Teach Me

Teach Me

by Olivia Dade

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Overview

Their lesson plans didn’t include love. But that’s about to change…

When Martin Krause arrives at Rose Owens’s high school, she’s determined to remain chilly with her new colleague. Unfriendly? Maybe. Understandable? Yes, since a loathsome administrator gave Rose’s beloved world history classes to Martin, knowing it would hurt her.

But keeping her distance from a man as warm and kind as Martin will prove challenging, even for a stubborn, guarded ice queen. Especially when she begins to see him for what he truly is: a man who’s never been taught his own value. Martin could use a good teacher—and luckily, Rose is the best.

Rose has her own lessons—about trust, about vulnerability, about her past—to learn. And over the course of a single school year, the two of them will find out just how hot it can get when an ice queen melts.

Product Details

ISBN-13: 9781945836022
Publisher: Olivia Dade
Publication date: 03/28/2019
Series: There's Something About Marysburg , #1
Pages: 276
Product dimensions: 5.00(w) x 7.99(h) x 0.62(d)

About the Author

While I was growing up, my mother kept a stack of books hidden in her closet. She told me I couldn't read them. So, naturally, whenever she left me alone for any length of time, I took them out and flipped through them. Those books raised quite a few questions in my prepubescent brain. Namely: 1) Why were there so many pirates? 2) Where did all the throbbing come from? 3) What was a "manhood"? 4) And why did the hero and heroine seem overcome by images of waves and fireworks every few pages, especially after an episode of mysterious throbbing in the hero's manhood?

Thirty or so years later, I have a few answers. 1) Because my mom apparently fancied pirates at that time. Now she hoards romances involving cowboys and babies. If a book cover features a shirtless man in a Stetson cradling an infant, her ovaries basically explode and her credit card emerges. I have a similar reaction to romances involving spinsters, governesses, and librarians. 2) His manhood. Also, her womanhood. 3) It's his "hard length," sometimes compared in terms of rigidity to iron. I prefer to use other names for it in my own writing. However, I am not picky when it comes to descriptions of iron-hard lengths. 4) Because explaining how an orgasm feels can prove difficult. Or maybe the couples all had sex on New Year's Eve at Cancun.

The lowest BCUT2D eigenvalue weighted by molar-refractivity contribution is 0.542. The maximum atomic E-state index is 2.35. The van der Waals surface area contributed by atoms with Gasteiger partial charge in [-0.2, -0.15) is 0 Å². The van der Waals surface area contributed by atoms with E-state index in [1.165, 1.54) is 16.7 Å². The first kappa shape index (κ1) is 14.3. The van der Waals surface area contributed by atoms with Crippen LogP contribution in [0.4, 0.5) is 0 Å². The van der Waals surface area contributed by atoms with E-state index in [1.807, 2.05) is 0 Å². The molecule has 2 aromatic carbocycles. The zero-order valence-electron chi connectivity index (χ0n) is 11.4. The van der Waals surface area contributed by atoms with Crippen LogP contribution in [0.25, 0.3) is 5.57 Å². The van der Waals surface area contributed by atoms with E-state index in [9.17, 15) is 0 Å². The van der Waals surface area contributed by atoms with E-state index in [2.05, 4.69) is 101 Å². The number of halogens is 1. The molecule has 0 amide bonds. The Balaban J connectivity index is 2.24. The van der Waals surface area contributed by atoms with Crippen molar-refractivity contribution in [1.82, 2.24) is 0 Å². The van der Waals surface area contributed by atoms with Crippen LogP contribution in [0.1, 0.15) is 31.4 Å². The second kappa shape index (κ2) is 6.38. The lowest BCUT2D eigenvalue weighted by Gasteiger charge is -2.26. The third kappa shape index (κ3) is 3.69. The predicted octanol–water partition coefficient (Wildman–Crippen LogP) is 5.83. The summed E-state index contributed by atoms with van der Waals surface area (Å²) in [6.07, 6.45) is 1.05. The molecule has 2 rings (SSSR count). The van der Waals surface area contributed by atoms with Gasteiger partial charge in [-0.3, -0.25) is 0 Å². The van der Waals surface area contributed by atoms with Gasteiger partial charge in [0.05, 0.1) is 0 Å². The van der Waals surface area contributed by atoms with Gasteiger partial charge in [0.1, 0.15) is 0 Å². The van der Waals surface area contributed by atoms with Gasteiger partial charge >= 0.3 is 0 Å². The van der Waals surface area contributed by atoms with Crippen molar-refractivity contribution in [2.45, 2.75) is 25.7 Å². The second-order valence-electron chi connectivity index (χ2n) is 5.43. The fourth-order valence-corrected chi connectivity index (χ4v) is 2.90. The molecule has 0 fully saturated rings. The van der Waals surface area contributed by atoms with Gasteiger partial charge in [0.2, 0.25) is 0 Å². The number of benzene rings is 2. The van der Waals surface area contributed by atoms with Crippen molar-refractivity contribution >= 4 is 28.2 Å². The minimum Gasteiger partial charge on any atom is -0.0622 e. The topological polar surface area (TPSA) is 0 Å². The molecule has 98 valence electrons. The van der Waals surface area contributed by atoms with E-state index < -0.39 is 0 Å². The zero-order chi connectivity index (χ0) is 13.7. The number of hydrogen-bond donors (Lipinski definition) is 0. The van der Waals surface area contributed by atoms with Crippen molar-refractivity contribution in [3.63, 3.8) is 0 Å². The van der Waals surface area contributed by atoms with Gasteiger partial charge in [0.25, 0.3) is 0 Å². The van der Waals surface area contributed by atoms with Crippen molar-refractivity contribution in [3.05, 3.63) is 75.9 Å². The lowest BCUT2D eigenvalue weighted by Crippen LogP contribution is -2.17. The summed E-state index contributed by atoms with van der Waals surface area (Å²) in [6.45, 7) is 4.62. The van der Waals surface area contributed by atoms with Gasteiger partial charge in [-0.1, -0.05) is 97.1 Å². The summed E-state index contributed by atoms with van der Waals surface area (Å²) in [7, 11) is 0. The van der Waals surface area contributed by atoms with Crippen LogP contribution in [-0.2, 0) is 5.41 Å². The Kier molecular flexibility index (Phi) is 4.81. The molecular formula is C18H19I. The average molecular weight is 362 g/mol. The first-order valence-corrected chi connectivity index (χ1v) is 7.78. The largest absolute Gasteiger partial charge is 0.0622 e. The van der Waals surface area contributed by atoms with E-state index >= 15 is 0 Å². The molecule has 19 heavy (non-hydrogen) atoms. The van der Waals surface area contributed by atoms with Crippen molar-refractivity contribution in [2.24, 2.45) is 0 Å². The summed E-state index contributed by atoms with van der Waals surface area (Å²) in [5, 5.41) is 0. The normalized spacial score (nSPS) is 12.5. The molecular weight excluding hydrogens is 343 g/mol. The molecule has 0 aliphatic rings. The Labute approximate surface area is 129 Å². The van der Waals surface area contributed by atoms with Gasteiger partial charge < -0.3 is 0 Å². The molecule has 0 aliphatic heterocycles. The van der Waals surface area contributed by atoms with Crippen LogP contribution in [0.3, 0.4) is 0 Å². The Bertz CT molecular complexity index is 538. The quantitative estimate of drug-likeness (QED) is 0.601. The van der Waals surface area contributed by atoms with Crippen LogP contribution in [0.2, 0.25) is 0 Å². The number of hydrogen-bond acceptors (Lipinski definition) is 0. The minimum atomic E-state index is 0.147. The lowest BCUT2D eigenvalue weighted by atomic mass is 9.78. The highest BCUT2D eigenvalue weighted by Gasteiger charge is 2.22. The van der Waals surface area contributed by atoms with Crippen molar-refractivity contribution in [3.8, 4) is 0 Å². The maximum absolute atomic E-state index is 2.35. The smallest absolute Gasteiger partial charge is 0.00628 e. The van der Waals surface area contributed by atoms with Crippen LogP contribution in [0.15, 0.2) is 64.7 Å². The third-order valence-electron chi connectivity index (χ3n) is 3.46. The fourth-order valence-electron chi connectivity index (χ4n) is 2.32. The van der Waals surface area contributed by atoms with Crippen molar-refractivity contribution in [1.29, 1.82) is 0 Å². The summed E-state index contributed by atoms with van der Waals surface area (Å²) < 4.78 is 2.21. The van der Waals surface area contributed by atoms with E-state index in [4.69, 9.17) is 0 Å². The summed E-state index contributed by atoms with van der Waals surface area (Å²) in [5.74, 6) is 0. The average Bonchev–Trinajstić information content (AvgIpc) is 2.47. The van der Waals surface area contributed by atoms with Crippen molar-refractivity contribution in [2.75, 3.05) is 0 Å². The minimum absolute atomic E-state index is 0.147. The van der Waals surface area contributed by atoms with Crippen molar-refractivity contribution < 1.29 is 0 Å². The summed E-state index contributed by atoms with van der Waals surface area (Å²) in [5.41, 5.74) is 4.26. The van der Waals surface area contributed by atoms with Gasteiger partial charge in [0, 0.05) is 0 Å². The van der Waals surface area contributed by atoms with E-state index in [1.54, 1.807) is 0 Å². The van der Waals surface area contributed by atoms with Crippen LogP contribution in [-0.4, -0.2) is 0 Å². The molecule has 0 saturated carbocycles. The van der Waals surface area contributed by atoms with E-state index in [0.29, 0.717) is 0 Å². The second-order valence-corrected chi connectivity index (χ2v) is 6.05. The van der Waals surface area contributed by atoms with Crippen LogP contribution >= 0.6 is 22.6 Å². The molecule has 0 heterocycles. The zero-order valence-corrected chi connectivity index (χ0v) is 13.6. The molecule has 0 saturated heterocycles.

During those thirty years, I accomplished a few things. I graduated from Wake Forest University and earned my M.A. in American History from the University of Wisconsin-Madison. I worked at a variety of jobs that required me to bury my bawdiness and potty mouth under a demure exterior: costumed interpreter at Colonial Williamsburg, high school teacher, and librarian. But I always, always read romances. Funny, filthy, sweet-it didn't matter. I loved them all.

Now I'm writing my own romances with the encouragement of my husband and daughter. I have my own stack of books in my closet that I'd rather my daughter not read, at least not for a few years. I can swear whenever I want, except around said daughter. And I get to spend all day writing about love and iron-hard lengths.

So thank you, Mom, for perving so hard on pirates during my childhood. I owe you.

If you want to find out more about me or my books, you can sign up for my newsletter (https://go.oliviadade.com/Newsletter); come find me on Twitter (twitter.com/OliviaWrites), Facebook (facebook.com/OliviaDade), and my website (oliviadade.com); or e-mail me at olivia [at] oliviadade.com. I'm always happy to hear from my readers!

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